On a recent trip to Nicaragua I bought a really nice hammock. Top of the line, wide, densely woven, comfortable, it hangs from hefty hooks on my front porch and brings murmurs of admiration from my guests. Now that’s a hammock!
In the six weeks since I hung it at the beginning of May, I’ve lain in it a total of five minutes. Now that we’ve passed the longest day of the year and the days are growing steadily shorter, I’m trying to remind myself to find hammock time before fall’s chill winds prompt me to wrap it in plastic and store it in the attic.
Maybe my problem before I bought it wasn’t so much lack of a hammock as the fact that I live a hammock-free life. As I begin to ruminate on this concept, my cell phone rings for the tenth time today.
The cell phone costs me per month what the hammock cost. I’m trying to imagine what life was like before anyone who had the slightest urge to get a hold of me, could. I’ve heard that in China almost everyone has a cell phone, but most people can’t afford voice, and use much cheaper text messaging instead. That might be a better option for most of the calls I get. At least I would feel less compelled to take the call, or guilty about turning the phone off for extended periods.
Most people, myself included, expect that our life circumstances will someday change on their own and give us what we need or want when we need or want them. There will come a time when we’ll have finally arrived at the right place and suddenly peace will descend, like a blessing. The phone will stop its constant ringing. We’ll make like Thoreau and while away an entire day watching the sun and shadows cross the lawn, digging, as he put it, “the bloom of the present moment.”
Based on everything I’ve seen in my own life, and the lives of others, conditions or circumstances aren’t going to make that come about. A simpler, saner life comes from choices we make today. The New Yorker once ran a cartoon of an executive newly arrived in heaven complaining to a fellow executive, “I only wish I’d wasted less time with family and more time making the really big deals.”
In the 1960s the pianist Liberace found himself exhausted by his touring schedule and decided to cut back. So he doubled his prices, thinking that would halve his dates. To his surprise, he found that he remained just as busy, but was now making twice as much money. Two lessons can be surmised from this: 1) the marketplace will never suggest you’re under-pricing your services unless you’re willing to risk an experiment. 2) Others will not be able to give you what you really want and need. You have to figure out what that is and dare to ask for it.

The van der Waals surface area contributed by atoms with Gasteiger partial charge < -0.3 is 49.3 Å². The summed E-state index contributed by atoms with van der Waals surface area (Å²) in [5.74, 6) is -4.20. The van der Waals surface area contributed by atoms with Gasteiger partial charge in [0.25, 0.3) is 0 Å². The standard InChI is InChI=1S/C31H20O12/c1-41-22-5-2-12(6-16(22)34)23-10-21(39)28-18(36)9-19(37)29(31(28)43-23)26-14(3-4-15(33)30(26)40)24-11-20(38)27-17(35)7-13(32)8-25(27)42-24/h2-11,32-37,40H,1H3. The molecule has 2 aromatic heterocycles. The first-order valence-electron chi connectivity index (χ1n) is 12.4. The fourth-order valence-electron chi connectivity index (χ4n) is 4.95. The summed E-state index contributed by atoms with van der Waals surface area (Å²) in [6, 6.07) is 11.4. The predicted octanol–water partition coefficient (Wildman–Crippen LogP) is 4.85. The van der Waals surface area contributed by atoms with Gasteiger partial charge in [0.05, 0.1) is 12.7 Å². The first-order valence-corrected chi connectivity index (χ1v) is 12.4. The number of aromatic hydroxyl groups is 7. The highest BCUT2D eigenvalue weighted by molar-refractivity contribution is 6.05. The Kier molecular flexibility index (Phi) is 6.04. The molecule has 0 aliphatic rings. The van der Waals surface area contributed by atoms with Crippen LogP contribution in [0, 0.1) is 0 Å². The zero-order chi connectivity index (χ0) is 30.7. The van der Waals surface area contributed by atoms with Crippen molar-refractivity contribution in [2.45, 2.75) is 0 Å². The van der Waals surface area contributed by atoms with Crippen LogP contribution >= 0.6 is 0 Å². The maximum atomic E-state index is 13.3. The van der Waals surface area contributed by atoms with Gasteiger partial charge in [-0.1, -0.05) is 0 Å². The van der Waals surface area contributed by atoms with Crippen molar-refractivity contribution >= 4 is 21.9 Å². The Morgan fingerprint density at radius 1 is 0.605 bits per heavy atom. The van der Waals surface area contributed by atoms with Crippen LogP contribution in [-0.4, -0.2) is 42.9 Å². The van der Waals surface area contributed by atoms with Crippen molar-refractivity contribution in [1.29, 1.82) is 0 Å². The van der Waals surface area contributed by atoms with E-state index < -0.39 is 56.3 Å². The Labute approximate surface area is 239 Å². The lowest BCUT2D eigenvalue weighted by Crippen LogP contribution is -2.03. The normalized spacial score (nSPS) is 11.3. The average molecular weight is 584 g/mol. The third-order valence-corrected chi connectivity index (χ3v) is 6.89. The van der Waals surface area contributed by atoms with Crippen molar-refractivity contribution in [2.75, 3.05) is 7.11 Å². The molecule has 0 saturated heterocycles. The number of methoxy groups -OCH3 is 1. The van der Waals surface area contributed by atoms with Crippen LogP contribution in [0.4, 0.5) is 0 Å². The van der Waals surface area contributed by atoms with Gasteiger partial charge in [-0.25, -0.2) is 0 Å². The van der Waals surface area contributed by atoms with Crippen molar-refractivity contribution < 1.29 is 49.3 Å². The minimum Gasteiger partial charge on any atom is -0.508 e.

The illusion that everyone from cell phone purveyors to the cable company is peddling consists of our need to know things RIGHT AWAY! What if you were out of the loop when something important happened? What if you were the poor sap who got laughed at the office or playground for not knowing the most up-to-date celebrity or sports trivia?
Usually, I don’t enjoy listening to the car radio, but sometimes when I’m driving long distance I like to imagine I’m talking to Mark Twain. On my latest trip to St. Louis, I drove through Hannibal, which was frantically sandbagging itself against the floods that only the week before had ravaged Iowa.
I imagined trying to explain to Mr. Twain that if his most famous literary creations were alive today, Tom Sawyer and Huck Finn might be helping sandbag, but would be wearing orange jumpsuits, as they would be living in the juvenile detention home, medicated for ADHD, and studying for their GEDs. In the long run, they’d be shuttled into the community college system, taking out student loans they could never hope to repay, eventually finding themselves dropping out to cook crank and serve 10 to 20 at the State Penitentiary in Fort Madison, only a stone’s throw from their original homes in Hannibal. Yes, the world has changed, Mr. Twain, and not much for the better.
I’d try to explain to Mr. Twain, the great travel writer, what a drag it is to swim through an ever-deepening sea of infotainment, or return from even a trip of two weeks and find a 20-pound pile of mail to wade through, as well as 50 phone messages to return.
He’d light a cigar, lean back into my hammock, and wink at me. “You know what to do,” he’d convey with that gesture. “Why don’t you just go ahead and do it?
You can buy a whole book of Dan Coffey’s essays online: My World & Welcome To It.